Stomatognathic adaptive motor syndrome is the correct diagnosis for temporomandibular disorders

Carlos Roberto Douglas, José Luiz Villaça Avoglio, Heloisa de Oliveira
Medical Hypotheses 2010, 74 (4): 710-8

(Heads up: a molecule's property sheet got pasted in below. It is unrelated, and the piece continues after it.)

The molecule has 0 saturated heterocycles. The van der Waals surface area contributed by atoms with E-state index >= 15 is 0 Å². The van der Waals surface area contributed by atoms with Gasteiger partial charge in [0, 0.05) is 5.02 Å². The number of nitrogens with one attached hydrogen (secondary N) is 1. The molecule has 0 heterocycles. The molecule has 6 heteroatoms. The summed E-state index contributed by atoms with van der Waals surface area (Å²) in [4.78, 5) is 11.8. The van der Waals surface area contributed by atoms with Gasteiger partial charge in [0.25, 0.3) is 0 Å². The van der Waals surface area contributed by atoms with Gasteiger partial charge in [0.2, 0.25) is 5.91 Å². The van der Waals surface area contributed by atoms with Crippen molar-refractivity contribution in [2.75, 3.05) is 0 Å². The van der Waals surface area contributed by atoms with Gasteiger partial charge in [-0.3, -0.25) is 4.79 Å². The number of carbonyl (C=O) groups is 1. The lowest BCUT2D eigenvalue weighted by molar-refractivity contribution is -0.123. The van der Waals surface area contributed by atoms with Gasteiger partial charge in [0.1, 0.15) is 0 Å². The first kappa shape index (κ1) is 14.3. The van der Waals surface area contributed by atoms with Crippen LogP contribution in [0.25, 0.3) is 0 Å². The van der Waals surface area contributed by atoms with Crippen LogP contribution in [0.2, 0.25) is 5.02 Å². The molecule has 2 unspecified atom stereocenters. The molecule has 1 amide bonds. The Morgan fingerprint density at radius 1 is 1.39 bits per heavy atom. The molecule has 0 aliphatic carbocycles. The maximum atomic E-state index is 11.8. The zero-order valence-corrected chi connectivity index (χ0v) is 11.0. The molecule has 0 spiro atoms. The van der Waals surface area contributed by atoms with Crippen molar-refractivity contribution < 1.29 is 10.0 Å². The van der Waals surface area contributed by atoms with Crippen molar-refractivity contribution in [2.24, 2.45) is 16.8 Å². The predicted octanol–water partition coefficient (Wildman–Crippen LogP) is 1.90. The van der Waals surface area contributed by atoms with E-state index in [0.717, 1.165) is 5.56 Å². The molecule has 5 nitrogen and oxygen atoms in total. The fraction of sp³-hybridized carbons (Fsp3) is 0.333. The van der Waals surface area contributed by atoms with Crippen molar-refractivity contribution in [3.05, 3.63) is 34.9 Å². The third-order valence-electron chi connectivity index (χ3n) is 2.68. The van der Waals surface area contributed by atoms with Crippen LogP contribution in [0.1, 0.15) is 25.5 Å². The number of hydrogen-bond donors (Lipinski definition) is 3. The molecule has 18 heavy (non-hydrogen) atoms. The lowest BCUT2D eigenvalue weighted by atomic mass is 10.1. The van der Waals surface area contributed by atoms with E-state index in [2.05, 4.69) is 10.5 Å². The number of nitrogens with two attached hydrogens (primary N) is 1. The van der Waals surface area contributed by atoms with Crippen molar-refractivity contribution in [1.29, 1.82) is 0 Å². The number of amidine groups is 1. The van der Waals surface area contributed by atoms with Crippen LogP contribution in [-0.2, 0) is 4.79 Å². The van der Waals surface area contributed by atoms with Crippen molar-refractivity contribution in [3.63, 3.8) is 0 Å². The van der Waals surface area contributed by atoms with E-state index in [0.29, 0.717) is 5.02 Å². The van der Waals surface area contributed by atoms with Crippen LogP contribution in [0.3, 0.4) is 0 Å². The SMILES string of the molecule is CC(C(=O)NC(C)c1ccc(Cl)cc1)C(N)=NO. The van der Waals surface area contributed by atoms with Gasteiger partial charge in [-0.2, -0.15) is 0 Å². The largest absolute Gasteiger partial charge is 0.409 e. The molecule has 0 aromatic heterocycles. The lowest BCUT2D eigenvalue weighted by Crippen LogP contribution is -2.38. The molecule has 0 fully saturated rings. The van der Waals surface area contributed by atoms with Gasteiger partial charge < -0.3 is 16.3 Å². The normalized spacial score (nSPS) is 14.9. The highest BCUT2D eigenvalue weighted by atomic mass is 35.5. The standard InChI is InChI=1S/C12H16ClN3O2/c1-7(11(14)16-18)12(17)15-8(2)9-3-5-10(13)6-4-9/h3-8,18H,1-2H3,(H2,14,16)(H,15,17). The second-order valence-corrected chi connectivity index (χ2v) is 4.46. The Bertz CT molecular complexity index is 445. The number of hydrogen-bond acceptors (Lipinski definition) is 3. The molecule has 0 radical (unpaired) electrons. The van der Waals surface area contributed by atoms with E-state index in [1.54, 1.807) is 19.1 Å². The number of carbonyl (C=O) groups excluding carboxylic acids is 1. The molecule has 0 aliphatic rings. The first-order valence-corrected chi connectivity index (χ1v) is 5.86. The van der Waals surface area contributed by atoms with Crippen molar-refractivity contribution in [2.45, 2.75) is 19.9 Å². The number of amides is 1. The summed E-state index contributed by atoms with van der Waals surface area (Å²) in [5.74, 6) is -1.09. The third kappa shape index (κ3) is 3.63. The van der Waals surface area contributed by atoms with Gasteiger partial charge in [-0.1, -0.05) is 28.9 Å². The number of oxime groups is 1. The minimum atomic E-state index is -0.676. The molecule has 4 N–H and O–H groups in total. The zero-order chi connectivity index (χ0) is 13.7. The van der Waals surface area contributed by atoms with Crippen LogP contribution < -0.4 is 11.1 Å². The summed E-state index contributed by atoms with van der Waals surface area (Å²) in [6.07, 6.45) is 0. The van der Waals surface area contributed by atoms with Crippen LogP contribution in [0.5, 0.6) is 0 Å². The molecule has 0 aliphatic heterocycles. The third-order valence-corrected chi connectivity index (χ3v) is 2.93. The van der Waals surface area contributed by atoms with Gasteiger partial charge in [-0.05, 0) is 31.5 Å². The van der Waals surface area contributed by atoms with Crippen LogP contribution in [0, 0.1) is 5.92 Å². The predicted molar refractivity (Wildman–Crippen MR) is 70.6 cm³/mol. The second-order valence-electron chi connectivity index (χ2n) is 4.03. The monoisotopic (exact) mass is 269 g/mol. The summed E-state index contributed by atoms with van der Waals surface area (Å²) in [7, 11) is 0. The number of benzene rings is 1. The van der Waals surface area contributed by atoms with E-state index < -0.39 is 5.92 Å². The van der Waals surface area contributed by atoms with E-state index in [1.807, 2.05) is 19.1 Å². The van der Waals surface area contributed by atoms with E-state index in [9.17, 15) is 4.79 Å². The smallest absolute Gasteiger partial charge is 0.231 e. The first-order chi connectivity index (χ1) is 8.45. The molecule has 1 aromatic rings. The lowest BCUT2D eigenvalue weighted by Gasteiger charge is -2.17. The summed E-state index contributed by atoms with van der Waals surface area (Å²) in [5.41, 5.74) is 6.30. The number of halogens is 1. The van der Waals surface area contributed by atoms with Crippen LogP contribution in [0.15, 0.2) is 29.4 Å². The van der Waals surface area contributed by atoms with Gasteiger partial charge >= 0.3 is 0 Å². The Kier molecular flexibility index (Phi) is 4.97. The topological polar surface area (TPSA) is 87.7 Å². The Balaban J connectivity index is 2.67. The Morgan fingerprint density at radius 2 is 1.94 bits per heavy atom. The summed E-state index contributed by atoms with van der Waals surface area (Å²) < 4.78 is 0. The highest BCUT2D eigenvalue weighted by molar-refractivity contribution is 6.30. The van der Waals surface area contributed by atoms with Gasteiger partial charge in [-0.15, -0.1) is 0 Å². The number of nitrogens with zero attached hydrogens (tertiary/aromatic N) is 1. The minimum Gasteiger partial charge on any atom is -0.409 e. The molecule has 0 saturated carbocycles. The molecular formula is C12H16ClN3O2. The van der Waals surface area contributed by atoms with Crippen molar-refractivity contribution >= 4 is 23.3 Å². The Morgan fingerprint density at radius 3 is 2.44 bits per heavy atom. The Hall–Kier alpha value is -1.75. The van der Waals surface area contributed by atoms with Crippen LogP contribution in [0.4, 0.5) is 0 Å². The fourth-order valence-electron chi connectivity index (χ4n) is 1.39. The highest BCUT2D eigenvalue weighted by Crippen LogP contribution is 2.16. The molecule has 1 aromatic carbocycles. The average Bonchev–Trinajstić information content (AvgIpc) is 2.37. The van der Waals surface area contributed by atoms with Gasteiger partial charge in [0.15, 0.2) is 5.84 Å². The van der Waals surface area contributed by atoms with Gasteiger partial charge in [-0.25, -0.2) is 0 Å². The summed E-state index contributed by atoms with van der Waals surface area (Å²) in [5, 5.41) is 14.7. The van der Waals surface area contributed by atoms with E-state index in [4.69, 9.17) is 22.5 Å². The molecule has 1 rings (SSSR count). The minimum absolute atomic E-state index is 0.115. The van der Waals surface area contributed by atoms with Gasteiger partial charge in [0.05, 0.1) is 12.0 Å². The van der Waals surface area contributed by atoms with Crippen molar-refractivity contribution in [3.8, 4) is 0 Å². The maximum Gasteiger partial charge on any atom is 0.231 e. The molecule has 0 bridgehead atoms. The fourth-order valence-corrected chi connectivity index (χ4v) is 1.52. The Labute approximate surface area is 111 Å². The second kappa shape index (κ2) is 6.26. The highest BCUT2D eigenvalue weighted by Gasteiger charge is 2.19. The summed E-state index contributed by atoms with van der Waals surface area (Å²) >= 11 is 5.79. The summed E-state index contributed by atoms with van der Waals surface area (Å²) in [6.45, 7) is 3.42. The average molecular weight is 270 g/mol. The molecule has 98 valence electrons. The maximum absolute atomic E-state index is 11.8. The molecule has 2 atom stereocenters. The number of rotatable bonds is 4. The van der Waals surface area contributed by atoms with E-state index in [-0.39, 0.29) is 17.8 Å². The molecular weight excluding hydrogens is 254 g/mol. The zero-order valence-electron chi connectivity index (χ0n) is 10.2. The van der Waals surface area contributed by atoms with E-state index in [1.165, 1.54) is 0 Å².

Temporomandibular disorder is a generic and inadequate conception to be used as a diagnosis. It fails to express the etiology or the pathophysiology and it is mainly associated with the anatomical site. Moreover, the clinical condition presents a mandibular motor problem and not a joint problem. The hypothesis presents the new diagnosis stomatognathic motor adaptive syndrome, which comprehend a motor response and the adaptive processes it induces. Inadequate occlusal contacts cause the mandible to shift in order to reach an ideal intercuspal position. The condylar displacements are proportional to such movements. Temporomandibular joint (TMJ) receptors respond to the capsular mechanical stress and the information reaches the trigeminal sensory nuclei. The mandibular modified position seems to be relevant information and may interfere with catecholaminergic neurotransmission in basal ganglia. The main motor responses comprise increased jaw muscle tone, decreased velocity of movements and incoordination. The overload of muscle function will produce adaptive responses on many stomatognathic structures. The muscle adaptive responses are hypertonia, pain, fatigue and weakness. Temporomandibular joint presents tissue modification, disc alteration and cracking noise. Periodontium show increased periodontal membrane, bone height loss and gingival recession. Teeth manifest increased wear facets, abfraction and non-accidental fractures. The periodontal and teeth adaptive processes are usually identified as occlusal trauma. The altered stomatognathic functions will show loss of velocity during mastication and speech. Fatigue, weakness in jaw muscle and difficulties to chew hard food are related to hypertonia. Incoordination between stomatognathic muscles groups is found, causing involuntary tongue/cheek biting and lateral jaw movements on speech. Otologic complaints, as aural fullness and tinnitus, are related to the tensor tympani muscle, innervated by the trigeminal nerve.

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